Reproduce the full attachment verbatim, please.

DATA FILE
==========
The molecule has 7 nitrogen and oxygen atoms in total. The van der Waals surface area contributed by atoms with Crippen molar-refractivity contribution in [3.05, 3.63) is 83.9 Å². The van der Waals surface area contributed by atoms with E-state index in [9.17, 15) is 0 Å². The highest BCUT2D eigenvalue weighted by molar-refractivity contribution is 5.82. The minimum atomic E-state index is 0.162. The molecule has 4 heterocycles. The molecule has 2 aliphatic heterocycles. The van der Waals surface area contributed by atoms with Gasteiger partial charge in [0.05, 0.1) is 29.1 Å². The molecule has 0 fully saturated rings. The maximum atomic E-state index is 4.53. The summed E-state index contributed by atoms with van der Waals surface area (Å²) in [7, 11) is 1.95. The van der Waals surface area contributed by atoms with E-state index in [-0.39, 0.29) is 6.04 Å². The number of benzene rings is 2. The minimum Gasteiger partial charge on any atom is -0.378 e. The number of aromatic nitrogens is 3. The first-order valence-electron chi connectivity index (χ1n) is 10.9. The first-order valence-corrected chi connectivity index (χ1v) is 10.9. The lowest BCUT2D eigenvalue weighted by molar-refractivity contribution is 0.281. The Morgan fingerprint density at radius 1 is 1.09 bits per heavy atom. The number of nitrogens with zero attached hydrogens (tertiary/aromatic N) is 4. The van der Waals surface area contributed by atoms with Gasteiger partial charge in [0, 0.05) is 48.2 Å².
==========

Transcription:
The molecule has 7 nitrogen and oxygen atoms in total. The van der Waals surface area contributed by atoms with Crippen molar-refractivity contribution in [3.05, 3.63) is 83.9 Å². The van der Waals surface area contributed by atoms with E-state index in [9.17, 15) is 0 Å². The highest BCUT2D eigenvalue weighted by molar-refractivity contribution is 5.82. The minimum atomic E-state index is 0.162. The molecule has 4 heterocycles. The molecule has 2 aliphatic heterocycles. The van der Waals surface area contributed by atoms with Gasteiger partial charge in [0.05, 0.1) is 29.1 Å². The molecule has 0 fully saturated rings. The maximum atomic E-state index is 4.53. The summed E-state index contributed by atoms with van der Waals surface area (Å²) in [7, 11) is 1.95. The van der Waals surface area contributed by atoms with E-state index in [-0.39, 0.29) is 6.04 Å². The number of benzene rings is 2. The minimum Gasteiger partial charge on any atom is -0.378 e. The number of aromatic nitrogens is 3. The first-order valence-electron chi connectivity index (χ1n) is 10.9. The first-order valence-corrected chi connectivity index (χ1v) is 10.9. The lowest BCUT2D eigenvalue weighted by molar-refractivity contribution is 0.281. The Morgan fingerprint density at radius 1 is 1.09 bits per heavy atom. The number of nitrogens with zero attached hydrogens (tertiary/aromatic N) is 4. The van der Waals surface area contributed by atoms with Gasteiger partial charge in [0, 0.05) is 48.2 Å².